The federal government wants public input on the future of B.C. salmon farming as it launches consultations over the transition of open-net pens from provincial waters.
Throughout February and March Parliamentary Secretary Terry Beech will be holding virtual roundtable sessions with B.C. First Nations, the aquaculture industry and environmental stakeholders.
The general public can also share their views with Beech by responding to online questions until March 26.
“As a British Columbian, I know how important the aquaculture sector is to our economy, our workforce, and the sustainability of coastal communities in our province,” Beech said. “The transition from open-net pens will make this vital industry more sustainable and more prosperous in the long-term. I look forward to collaborating with Indigenous communities, the Government of British Columbia, industry members, scientists, and other partners to determine the best path forward on a transition plan that meets the needs of our communities, our workers, and our environment.”
Beech will deliver the findings of his consultations and the public feedback to the Minister later this year, which will help guide the next steps in the transition from open-net pens.
The decision to transition the farms follows years of protest from wild salmon advocates who worry open-net pens act as reservoirs of pathogens and sea lice that can spread freely to migrating juvenile salmon.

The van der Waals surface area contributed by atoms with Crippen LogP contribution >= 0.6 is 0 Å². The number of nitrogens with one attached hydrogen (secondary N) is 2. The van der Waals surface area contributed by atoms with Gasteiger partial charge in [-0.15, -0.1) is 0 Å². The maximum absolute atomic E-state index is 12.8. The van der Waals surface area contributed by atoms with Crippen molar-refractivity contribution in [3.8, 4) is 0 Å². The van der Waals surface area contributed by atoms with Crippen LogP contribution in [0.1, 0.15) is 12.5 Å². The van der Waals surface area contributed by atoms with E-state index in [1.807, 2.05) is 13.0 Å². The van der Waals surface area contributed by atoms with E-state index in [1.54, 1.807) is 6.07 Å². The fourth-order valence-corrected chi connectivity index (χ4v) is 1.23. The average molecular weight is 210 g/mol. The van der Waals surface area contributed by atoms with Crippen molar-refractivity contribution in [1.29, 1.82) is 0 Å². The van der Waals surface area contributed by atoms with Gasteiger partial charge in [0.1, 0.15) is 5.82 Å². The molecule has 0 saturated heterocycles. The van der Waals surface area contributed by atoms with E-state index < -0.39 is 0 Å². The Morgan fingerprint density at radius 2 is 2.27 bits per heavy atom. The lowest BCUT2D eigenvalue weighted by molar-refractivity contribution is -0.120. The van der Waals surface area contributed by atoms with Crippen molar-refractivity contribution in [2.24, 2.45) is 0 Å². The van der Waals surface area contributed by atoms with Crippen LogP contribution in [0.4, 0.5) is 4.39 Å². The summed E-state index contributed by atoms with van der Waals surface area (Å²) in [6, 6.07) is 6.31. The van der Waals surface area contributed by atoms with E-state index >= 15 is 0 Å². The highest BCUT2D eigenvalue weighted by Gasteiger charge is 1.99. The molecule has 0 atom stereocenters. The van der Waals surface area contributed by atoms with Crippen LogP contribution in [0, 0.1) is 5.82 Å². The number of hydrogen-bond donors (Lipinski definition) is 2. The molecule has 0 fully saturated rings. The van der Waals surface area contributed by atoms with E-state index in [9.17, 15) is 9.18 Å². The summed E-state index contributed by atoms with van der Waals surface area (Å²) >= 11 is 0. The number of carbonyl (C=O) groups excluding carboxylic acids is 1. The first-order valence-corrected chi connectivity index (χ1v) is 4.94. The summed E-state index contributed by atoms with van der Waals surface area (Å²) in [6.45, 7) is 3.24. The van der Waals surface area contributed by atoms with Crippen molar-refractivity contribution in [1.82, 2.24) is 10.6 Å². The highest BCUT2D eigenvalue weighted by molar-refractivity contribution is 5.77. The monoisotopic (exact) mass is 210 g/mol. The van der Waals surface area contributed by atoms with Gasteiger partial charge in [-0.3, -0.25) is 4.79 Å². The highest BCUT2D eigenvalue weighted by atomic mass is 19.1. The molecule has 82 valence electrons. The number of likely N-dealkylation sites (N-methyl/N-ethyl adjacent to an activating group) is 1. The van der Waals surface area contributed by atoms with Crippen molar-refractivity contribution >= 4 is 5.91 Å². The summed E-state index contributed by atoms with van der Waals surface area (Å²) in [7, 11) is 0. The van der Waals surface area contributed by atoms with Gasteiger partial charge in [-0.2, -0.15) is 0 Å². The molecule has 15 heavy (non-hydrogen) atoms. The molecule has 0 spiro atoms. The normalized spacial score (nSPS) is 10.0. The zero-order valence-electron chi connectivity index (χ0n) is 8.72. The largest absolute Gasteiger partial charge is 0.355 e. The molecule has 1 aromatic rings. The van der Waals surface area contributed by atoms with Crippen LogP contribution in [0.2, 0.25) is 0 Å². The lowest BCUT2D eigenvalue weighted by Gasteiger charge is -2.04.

Recent Fisheries and Oceans Canada risk assessments in the Discovery Islands found the impacts were below critical thresholds, but Jordan has nonetheless been given the mandate to develop a transition plan for B.C. open-net pen farms by 2025.
She previously told Black Press Media she expects salmon aquaculture to play a big role in the Blue Economy Strategy, currently under development, which aims to position Canada as a global leader in sustainable, ocean-based industries.
There are several alternatives to open-net pens, including contained and semi-contained systems, offshore systems, land-based systems and hybrid systems at sea and on land.
Conservation groups have pushed for land-based systems, but industry has resisted the option, saying the costs and environmental footprint would be prohibitive.
Click here for Fisheries and Oceans Canada’s online public engagement.